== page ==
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Impact of Powered and Tissue-Specific Endoscopic Stapling Technology on Clinical and Economic Outcomes of Video-Assisted Thoracic Surgery Lobectomy Procedures: A Retrospective, Observational Study

Overview of attention for article published in Advances in Therapy, April 2018
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About this Attention Score

  • In the top 5% of all research outputs scored by Altmetric
  • One of the highest-scoring outputs from this source (#5 of 1,164)
  • High Attention Score compared to outputs of the same age (99th percentile)
  • High Attention Score compared to outputs of the same age and source (97th percentile)

Mentioned by

news
48 news outlets

Citations

dimensions_citation
2 Dimensions

Readers on

mendeley
11 Mendeley
Title
Impact of Powered and Tissue-Specific Endoscopic Stapling Technology on Clinical and Economic Outcomes of Video-Assisted Thoracic Surgery Lobectomy Procedures: A Retrospective, Observational Study
Published in
Advances in Therapy, April 2018
DOI 10.1007/s12325-018-0679-z
Pubmed ID
Authors

Daniel L. Miller, Sanjoy Roy, Edmund S. Kassis, Sashi Yadalam, Sushama Ramisetti, Stephen S. Johnston

Abstract

Video-assisted thoracic surgery (VATS) lung resections are complex procedures with a critical role played by endoscopic staplers in the transection of vessels, bronchi, and lung tissue. This retrospective, observational study compared hospital resource use, costs, and complications of VATS lobectomy procedures for whom powered versus manual endoscopic surgical staplers were used. Patients ≥ 18 years of age undergoing elective VATS lobectomy during an inpatient admission from January 1, 2012 to September 30, 2016 were identified from the Premier Healthcare Database (first admission = index admission). Use of either powered or manual endoscopic staplers during the index admission was identified from hospital administrative records. Multivariable regression analyses adjusting for patient, hospital, and provider characteristics and hospital-level clustering were carried out to compare the following outcomes between the powered and manual stapler groups: hospital length of stay (LOS), operating room time (ORT), hospital costs, complications (bleeding and/or transfusions, air leak complications, pneumonia, and infection), discharge status, and 30-, 60-, and 90-day all-cause readmissions. The powered and manual stapler groups comprised 659 patients (mean age 66.1 years; 53.6% female) and 3100 patients (mean age 66.7 years; 54.8% female), respectively. In the multivariable analyses, the powered stapler group had shorter LOS (4.9 vs. 5.9 days, P < 0.001), lower total hospital costs ($23,841 vs. $26,052, P = 0.009), and lower rates of combined hemostasis complications (bleeding and/or transfusions; 8.5% vs. 16.0%, P < 0.001) and transfusions (5.4% vs. 10.9%, P = 0.002), compared with the manual stapler group. Other outcomes did not differ significantly between the study groups. Similar trends were observed in subanalyses comparing devices across predominant manufacturers in each group, and in subanalyses of patients with comorbid chronic obstructive pulmonary disease. In this analysis of VATS lobectomy procedures, powered staplers were associated with significant benefits with respect to selected types of hospital resource use, costs, and clinical outcomes when compared with manual staplers. Johnson & Johnson.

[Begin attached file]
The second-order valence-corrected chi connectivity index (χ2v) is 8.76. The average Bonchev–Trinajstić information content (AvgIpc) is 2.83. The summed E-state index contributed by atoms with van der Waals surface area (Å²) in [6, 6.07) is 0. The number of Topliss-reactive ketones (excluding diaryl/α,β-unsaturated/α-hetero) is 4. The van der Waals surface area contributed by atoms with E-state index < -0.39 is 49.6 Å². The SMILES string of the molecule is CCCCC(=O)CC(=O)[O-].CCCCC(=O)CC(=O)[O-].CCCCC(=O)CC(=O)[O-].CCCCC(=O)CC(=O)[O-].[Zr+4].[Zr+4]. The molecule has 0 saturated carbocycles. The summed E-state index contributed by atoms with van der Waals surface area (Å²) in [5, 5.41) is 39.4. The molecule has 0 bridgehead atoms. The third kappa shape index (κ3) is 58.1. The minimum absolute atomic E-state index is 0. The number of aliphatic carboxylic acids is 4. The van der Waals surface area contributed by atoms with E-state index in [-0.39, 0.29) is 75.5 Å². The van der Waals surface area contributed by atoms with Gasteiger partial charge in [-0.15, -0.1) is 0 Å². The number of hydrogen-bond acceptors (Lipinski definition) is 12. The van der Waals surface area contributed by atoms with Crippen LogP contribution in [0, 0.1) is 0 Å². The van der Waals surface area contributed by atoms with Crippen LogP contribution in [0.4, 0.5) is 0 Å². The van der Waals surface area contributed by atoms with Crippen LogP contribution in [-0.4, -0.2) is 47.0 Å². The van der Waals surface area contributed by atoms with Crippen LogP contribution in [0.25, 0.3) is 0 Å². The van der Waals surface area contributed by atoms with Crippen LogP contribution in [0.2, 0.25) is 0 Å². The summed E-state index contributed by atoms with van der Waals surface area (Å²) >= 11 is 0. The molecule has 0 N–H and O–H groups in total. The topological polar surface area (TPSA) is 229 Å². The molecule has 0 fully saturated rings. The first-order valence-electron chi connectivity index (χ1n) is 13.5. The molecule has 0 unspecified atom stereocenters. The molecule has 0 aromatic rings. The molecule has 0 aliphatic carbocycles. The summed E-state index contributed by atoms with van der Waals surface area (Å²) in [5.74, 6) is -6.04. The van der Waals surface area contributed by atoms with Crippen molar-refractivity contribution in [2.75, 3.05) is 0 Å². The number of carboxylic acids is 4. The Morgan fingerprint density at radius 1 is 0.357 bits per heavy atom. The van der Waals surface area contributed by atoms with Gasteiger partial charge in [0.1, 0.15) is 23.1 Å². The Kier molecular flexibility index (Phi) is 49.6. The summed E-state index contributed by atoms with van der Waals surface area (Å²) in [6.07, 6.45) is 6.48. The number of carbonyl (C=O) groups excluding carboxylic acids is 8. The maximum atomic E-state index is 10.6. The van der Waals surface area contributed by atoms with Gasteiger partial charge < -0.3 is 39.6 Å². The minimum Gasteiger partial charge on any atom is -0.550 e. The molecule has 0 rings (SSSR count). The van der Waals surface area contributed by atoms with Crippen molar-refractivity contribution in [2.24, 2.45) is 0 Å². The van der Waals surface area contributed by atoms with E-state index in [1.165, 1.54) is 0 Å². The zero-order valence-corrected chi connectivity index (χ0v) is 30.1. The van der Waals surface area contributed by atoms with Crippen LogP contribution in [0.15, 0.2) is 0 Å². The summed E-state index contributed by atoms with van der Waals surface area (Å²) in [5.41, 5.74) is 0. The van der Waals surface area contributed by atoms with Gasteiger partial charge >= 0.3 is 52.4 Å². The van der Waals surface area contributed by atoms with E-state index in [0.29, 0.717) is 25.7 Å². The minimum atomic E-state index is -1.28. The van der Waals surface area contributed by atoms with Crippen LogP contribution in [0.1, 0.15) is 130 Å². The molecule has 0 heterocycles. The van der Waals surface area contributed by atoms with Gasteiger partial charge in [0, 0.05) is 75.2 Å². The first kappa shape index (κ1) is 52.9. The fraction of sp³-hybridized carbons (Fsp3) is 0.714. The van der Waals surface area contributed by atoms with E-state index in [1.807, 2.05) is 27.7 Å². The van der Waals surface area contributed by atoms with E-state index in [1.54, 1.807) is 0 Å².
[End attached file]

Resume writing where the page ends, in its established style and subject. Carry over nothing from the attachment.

Mendeley readers

The data shown below were compiled from readership statistics for 11 Mendeley readers of this research output. Click here to see the associated Mendeley record.

Geographical breakdown

Country Count As %
Unknown 11 100%

Demographic breakdown

Readers by professional status Count As %
Unspecified 4 36%
Researcher 3 27%
Student > Master 2 18%
Other 1 9%
Student > Ph. D. Student 1 9%
Other 0 0%
Readers by discipline Count As %
Unspecified 4 36%
Medicine and Dentistry 3 27%
Immunology and Microbiology 1 9%
Social Sciences 1 9%
Computer Science 1 9%
Other 1 9%

Attention Score in Context

This research output has an Altmetric Attention Score of 379. This is our high-level measure of the quality and quantity of online attention that it has received. This Attention Score, as well as the ranking and number of research outputs shown below, was calculated when the research output was last mentioned on 13 June 2018.
All research outputs
#26,621
of 13,079,903 outputs
Outputs from Advances in Therapy
#5
of 1,164 outputs
Outputs of similar age
#1,431
of 267,998 outputs
Outputs of similar age from Advances in Therapy
#1
of 38 outputs
Altmetric has tracked 13,079,903 research outputs across all sources so far. Compared to these this one has done particularly well and is in the 99th percentile: it's in the top 5% of all research outputs ever tracked by Altmetric.
So far Altmetric has tracked 1,164 research outputs from this source. They typically receive a little more attention than average, with a mean Attention Score of 5.5. This one has done particularly well, scoring higher than 99% of its peers.
Older research outputs will score higher simply because they've had more time to accumulate mentions. To account for age we can compare this Altmetric Attention Score to the 267,998 tracked outputs that were published within six weeks on either side of this one in any source. This one has done particularly well, scoring higher than 99% of its contemporaries.
We're also able to compare this research output to 38 others from the same source and published within six weeks on either side of this one. This one has done particularly well, scoring higher than 97% of its contemporaries.